How does your body react to cold?
These people may be having fun in the icy water, but their bodies are struggling to react to the cold. For example, they may begin to shiver. Shivering helps the body return to a stable temperature. The body is always working to achieve stability, or homeostasis.
Homeostasis and Feedback Regulation
When you walk outside on a cool day, does your body temperature drop? No, your body temperature stays stable at around 98.6 degrees Fahrenheit. Even when the temperature around you changes, your internal temperature stays the same.
This ability of the body to maintain a stable internal environment despite a changing environment is called homeostasis. Homeostasis doesn't just protect against temperature changes. Other aspects of your internal environment also stay stable. For example, your body closely regulates your fluid balance. You may have noticed that if you are slightly dehydrated, your urine is darker. That's because the urine is more concentrated and less water is mixed in with it.
So how does your body maintain homeostasis? The regulation of your internal environment is done primarily through negative feedback. Negative feedback is a response to a stimulus that keeps a variable close to a set value (Figure below). Essentially, it "shuts off" or "turns on" a system when it varies from a set value.
For example, your body has an internal thermostat. During a winter day, in your house a thermostat senses the temperature in a room and responds by turning on or off the heater. Your body acts in much the same way. When body temperature rises, receptors in the skin and the brain sense the temperature change. The temperature change triggers a command from the brain. This command can cause several responses. If you are too hot, the skin makes sweat and blood vessels near the skin surface dilate. This response helps decrease body temperature.
Another example of negative feedback has to do with blood glucose levels. When glucose (sugar) levels in the blood are too high, the pancreas secretes insulin to stimulate the absorption of glucose and the conversion of glucose into glycogen, which is stored in the liver. As blood glucose levels decrease, less insulin is produced. When glucose levels are too low, another hormone called glucagon is produced, which causes the liver to convert glycogen back to glucose.
For additional information, see Homeostasis at https://www.youtube.com/watch?v=rSBbnHLR_cg.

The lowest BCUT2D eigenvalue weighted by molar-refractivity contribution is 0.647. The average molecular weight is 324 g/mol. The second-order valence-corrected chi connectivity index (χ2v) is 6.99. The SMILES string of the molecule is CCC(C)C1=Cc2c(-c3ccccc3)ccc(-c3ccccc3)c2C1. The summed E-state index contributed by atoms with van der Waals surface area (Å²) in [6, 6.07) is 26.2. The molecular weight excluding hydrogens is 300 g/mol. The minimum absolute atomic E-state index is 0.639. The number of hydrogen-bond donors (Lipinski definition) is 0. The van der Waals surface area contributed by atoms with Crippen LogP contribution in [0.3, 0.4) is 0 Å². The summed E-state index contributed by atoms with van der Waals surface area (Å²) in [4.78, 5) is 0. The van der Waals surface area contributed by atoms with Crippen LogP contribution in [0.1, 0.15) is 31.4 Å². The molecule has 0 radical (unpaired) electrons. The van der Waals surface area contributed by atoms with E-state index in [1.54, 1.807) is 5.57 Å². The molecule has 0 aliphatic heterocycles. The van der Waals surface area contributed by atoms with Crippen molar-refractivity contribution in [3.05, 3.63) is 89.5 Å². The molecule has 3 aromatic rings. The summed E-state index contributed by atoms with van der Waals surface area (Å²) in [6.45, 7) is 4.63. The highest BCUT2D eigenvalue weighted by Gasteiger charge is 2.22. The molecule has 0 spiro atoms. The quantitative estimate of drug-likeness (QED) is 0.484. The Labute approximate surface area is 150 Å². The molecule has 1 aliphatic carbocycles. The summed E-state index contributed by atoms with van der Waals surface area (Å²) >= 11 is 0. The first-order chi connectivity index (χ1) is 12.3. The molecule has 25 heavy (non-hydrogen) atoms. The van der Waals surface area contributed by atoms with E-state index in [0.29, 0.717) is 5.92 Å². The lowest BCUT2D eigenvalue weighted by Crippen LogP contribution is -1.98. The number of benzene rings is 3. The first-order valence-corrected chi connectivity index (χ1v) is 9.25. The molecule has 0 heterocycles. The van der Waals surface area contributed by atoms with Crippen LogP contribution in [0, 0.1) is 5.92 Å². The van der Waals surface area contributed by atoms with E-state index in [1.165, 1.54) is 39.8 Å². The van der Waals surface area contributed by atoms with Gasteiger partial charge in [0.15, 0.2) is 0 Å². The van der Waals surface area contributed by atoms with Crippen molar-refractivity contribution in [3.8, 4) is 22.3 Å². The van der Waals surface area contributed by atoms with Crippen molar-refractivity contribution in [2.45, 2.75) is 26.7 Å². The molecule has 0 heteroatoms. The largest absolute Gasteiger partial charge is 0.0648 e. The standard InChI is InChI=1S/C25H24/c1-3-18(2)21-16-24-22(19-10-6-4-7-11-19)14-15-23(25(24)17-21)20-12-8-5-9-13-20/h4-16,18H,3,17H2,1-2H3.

Feedback Regulation. If a raise in body temperature (stimulus) is detected (receptor), a signal will cause the brain to maintain homeostasis (response). Once the body temperature returns to normal, negative feedback will cause the response to end. This sequence of stimulus-receptor-signal-response is used throughout the body to maintain homeostasis.
Some processes in the body are regulated by positive feedback. Positive feedback is when a response to an event increases the likelihood of the event to continue. An example of positive feedback is milk production in nursing mothers. As the baby drinks her mother's milk, the hormone prolactin, a chemical signal, is released. The more the baby suckles, the more prolactin is released, which causes more milk to be produced. Other examples of positive feedback include contractions during childbirth. When constrictions in the uterus push a baby into the birth canal, additional contractions occur.
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- Homeostasis is the ability of the body to maintain a stable internal environment despite a changing external environment.
- Homeostasis is maintained primarily through negative feedback, when a response to a stimulus keeps a variable close to a set value.
Use the resources below to answer the questions that follow.
Explore More I
- What are three variables affected by homeostasis? What is the normal human range for these variables?
- What is negative feedback? What is a sensor and an effector? How does this relate to homeostasis?
- How does temperature affect enzymes? Why is this important to organisms?
- How is the body temperature of ectotherms related to environmental temperatures? How does this differ from endotherms?
- What happens if a fish is exposed to a rapid change in water temperature? What mechanism is involved in this response?
Explore More II
- Homeostasis at http://www.think-bank.com/iwb/flash/homeostasis.html
- List four internal conditions that humans regulate?
- What happens to blood flow in your body when your internal temperature increases?
- What happens to blood flow in your body when your internal temperature decreases?
- What is ADH? What is its function?
- What are the roles of insulin and glucagon? What do they help the body regulate?
- What is homeostasis?
- What is the difference between negative feedback and positive feedback?
- What is a hormone?